Monday, April 7, 2014

More Than I Can Chew

I am a diehard atheist, so it's especially remarkable when I say that I am honored and humbled by some of the things my church does.  Somehow the Unitarian-Universalists have room for this curmudgeonly antitheist, and it makes me glad.  It still surprises me that I enjoy so many of the services there despite my adamant anti-religious belief.  I enjoy singing in the choir and occasionally am invited into the pulpit to do a reading or share the atheist sensibility on a given topic.  But this month I may have bitten off more than I can chew.

Before my chronic health problems forced me out of it, I had a career as an actor.  Thanks to rheumatoid arthritis I can no longer dance much, but I still enjoy singing and in all honesty I'm a little vain about my speaking voice.  The wonderful Arthur Greene, voice teacher at the University of Virginia, took a nasal, flat-vowelled kid from New Jersey and taught him how to talk pretty good. Not quite the ideal Nebraska accent of Tom Brokaw and Johnny Carson; not quite the stentorian tones of James Earl Jones...but I do OK.  Whenever the church has something that needs to be spoken well, I'm usually on the short list and I couldn't be prouder.

Every year our wonderful music department designs one Sunday service from scratch.  It's called "Music For The Soul."  We have had a number of different themes over the years, always combining some fairly challenging choral music with appropriate readings, and it's usually well-received and well-attended by our congregation.  This year our music director realized that 25 years ago, Unitarian minister Robert Fulghum first published his best-selling "Everything I Need To Know I Learned In Kindergarten."  So she decided to build this year's service around that, including a somewhat difficult reading.  Our director knew it was going to be difficult and at first tried to keep it in the family rather than impose it on somebody else, but their reaction was pretty much, "Oh, I can't do this."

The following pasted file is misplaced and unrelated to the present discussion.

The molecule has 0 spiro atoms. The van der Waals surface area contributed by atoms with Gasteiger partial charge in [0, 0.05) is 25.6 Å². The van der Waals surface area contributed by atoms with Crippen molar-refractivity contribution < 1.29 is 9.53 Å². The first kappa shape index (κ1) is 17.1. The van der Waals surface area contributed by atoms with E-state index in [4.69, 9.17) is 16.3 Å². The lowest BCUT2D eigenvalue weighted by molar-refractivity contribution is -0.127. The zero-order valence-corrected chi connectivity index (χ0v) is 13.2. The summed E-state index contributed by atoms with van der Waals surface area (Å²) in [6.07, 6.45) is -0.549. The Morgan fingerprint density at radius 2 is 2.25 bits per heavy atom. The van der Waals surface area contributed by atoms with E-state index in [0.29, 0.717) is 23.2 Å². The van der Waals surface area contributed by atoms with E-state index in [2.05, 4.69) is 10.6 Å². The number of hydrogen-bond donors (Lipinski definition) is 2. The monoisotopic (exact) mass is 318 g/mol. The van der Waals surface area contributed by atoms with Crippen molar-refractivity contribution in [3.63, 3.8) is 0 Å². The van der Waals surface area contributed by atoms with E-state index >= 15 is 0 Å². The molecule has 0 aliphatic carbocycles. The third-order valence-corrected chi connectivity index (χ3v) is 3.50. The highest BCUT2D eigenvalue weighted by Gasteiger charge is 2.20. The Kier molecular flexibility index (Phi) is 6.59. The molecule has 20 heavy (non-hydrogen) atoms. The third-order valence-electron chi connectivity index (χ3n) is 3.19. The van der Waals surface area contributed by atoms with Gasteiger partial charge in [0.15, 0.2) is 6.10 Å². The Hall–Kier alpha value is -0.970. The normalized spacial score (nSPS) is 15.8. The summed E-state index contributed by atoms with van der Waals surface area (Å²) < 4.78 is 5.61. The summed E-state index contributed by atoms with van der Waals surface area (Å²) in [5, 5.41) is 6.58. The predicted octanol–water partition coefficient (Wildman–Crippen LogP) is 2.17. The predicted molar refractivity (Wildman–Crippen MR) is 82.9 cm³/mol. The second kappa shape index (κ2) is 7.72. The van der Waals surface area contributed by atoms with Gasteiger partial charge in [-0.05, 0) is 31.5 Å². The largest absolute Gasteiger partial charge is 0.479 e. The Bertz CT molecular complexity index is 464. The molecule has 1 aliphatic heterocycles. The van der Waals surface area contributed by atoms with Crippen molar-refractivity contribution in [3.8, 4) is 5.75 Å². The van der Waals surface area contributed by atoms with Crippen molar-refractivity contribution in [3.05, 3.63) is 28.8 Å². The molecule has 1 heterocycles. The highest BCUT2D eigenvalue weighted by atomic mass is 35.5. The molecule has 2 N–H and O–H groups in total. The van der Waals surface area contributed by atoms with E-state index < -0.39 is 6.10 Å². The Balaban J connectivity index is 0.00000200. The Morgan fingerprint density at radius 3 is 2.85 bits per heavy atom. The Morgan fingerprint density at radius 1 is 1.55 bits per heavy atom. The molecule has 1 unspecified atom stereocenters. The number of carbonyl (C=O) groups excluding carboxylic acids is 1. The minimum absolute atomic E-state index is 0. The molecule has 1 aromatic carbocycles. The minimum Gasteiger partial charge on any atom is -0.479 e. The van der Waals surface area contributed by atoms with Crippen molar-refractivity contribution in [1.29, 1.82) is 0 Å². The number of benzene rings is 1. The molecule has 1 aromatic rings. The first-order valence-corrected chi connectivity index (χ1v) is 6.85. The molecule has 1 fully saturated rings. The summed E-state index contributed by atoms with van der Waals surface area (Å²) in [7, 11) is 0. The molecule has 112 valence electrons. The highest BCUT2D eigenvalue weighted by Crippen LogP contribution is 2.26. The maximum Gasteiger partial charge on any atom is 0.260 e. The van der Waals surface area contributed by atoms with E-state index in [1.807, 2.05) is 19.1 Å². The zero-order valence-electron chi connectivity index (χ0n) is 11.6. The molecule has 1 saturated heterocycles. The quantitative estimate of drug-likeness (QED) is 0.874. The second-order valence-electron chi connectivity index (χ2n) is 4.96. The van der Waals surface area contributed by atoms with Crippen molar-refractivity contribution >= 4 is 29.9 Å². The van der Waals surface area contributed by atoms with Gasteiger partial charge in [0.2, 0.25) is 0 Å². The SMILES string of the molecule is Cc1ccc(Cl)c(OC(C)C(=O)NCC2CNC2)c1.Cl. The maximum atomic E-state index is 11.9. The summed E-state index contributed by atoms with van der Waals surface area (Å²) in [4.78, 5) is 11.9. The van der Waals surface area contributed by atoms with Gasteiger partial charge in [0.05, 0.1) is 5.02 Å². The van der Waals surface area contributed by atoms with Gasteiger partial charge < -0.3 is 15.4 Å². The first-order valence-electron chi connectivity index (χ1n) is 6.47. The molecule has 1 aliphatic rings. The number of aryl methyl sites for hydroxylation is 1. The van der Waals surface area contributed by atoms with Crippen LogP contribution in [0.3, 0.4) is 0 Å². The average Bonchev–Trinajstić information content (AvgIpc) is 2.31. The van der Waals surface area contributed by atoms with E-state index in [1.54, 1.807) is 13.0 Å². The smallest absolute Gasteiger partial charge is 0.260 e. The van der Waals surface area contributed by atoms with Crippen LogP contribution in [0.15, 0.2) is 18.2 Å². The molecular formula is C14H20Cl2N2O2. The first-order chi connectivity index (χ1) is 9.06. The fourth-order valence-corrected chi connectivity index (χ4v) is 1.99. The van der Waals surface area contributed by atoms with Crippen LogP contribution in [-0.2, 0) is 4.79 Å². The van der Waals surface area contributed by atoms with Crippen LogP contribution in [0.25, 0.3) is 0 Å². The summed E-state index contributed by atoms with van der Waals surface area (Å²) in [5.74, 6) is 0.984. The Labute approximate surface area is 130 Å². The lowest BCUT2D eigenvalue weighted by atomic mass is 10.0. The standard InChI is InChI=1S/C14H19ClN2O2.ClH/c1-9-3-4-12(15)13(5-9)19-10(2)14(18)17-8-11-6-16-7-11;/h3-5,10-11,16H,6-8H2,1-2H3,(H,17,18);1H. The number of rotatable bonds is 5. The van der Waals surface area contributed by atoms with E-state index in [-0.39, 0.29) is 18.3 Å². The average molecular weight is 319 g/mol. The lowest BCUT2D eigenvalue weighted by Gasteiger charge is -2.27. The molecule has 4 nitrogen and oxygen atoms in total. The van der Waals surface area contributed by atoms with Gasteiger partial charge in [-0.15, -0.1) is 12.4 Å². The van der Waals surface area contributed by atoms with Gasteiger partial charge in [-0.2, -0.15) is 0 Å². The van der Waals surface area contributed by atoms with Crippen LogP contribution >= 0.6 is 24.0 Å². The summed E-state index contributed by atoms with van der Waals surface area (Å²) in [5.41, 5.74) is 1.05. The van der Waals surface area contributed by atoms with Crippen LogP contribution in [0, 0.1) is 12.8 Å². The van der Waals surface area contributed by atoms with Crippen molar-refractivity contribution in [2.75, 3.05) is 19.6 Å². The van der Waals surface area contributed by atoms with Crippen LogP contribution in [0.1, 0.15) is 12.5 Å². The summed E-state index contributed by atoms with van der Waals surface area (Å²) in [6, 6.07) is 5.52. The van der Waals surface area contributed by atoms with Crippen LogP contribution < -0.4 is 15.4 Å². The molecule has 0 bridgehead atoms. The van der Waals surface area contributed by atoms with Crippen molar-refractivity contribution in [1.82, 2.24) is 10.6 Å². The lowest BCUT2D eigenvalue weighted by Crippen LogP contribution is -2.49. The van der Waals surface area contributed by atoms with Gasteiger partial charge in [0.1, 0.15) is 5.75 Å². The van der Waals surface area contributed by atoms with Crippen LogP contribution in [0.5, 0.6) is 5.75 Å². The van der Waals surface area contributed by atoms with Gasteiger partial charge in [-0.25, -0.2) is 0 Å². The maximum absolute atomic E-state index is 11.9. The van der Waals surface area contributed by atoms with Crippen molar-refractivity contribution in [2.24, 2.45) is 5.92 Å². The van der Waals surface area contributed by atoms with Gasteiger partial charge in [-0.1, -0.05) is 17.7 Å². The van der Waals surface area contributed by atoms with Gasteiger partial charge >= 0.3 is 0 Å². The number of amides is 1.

So she asked me.

We are performing "Music For The Soul" twice this year, once at each of our two "campus" buildings. The first time was last week and the next and last time will be this Sunday.  Last week I barely got through this reading.  It's actually getting more and more difficult to get through it, and when you read it, I think you'll understand why.  It follows here -- words from Robert Fulghum:

"This is kind of personal.  It may get a little syrupy, so watch out.  It started as a note to my wife.  And then I thought that since some of you might have husbands or wives (or life partners) and might feel the same way, I’d pass it along.  I don’t own this story, anyway.  Charles Boyer does.

"Remember Charles Boyer?  Suave, dapper, handsome, graceful.  Lover of the most famous and beautiful ladies of the silver screen.  That was on camera and in the fan magazines.  In real life it was different.

"There was only one woman.  For forty-four years.  His wife, Patricia.  Friends said it was a lifelong love affair.  They were no less lovers and friends and companions after forty-four years than after the first year.